About a week ago I was walking downtown (Stockton) and found a Caribbean/West African grocery on Harding. I've seen it before but I'd never been down here on foot. Stopped in and found akara flour. I'd made them before from black eyed peas, and they made it into either my beans book or pancake. But I'd never made them from flour. I mixed up a batch, fried in palm oil. My son and I said, eh, ok. Even with peanut sauce. SO I left the batter on the counter to ferment for about 5 or 6 days. Beautifully sour. Fried up a batch today, like little pancakes in a pan. Then what to do with them? Japanese was my first thought, since a fermented bean should go wonderfully with fish. But then it hit me. A proper BLT. It is SO nice with the sour bean fritter. What a slider!
Food Historian at the University of the Pacific.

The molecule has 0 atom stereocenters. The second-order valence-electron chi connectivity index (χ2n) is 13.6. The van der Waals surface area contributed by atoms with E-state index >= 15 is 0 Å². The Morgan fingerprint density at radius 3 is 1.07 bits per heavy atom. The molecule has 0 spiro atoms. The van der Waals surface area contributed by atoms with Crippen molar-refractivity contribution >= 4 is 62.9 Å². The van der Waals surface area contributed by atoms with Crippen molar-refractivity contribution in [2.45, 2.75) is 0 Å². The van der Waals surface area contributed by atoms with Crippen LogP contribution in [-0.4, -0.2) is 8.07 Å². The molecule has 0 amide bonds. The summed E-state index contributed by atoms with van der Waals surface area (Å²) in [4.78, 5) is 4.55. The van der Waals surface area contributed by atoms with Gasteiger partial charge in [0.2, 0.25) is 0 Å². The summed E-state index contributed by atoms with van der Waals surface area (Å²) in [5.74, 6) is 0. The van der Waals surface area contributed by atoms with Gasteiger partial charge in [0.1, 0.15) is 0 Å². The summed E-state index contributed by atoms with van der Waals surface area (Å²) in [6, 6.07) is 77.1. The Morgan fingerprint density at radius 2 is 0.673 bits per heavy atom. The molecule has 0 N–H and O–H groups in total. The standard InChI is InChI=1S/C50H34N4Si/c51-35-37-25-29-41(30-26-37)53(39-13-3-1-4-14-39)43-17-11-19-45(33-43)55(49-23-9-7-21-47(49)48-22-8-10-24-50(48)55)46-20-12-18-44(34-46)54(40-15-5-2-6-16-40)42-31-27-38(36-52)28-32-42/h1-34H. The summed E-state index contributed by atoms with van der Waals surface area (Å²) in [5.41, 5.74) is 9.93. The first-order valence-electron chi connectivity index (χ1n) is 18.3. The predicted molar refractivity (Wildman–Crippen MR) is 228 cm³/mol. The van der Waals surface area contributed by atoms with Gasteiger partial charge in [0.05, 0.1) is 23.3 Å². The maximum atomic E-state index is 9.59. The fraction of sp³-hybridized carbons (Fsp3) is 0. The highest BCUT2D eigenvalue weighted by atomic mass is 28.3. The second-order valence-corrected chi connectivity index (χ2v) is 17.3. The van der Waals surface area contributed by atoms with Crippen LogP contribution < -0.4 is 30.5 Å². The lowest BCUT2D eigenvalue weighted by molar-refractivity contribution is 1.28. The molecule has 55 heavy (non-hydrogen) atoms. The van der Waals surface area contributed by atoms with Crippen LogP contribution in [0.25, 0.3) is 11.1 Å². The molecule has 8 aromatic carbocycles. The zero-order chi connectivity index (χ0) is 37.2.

Author of Eating Right in the Renaissance, Food in Early Modern Europe, Cooking in Europe 1250-1650, The Banquet, Beans (2008 IACP Jane Grigson Award) and Pancake. A cookbook with Rosanna Nafziger THE LOST ART OF REAL COOKING.
Coeditor of The Lord's Supper with Trudy Eden and Editor of A Cultural History of Food: The Renaissance.
Food Cultures of the World Encyclopedia (4 vols.) Three World Cuisines: Italian, Mexican and Chinese recently won the Gourmand World Cookbook Awards Best Foreign Cuisine book in the World. The Routledge International Handbook to Food Studies is in print.
A sequel to the cookbook - entitled THE LOST ARTS OF HEARTH AND HOME.
Latest Books: Grow Food, Cook Food, Share Food from Oregon State U Press, a little book on Nuts from Reaktion and The Food History Reader from Bloomsbury. The Most Excellent Book of Cookery (translation of a 16th c. French Cookbook with Tim Tomasik) from Prospect Books. Not to mention THE BEAST: The Food Issues Encyclopedia for Sage. Latest: At the Table. Noodle Soup: Recipes, Techniques, Obsession is coming up next from University of Illinois Press!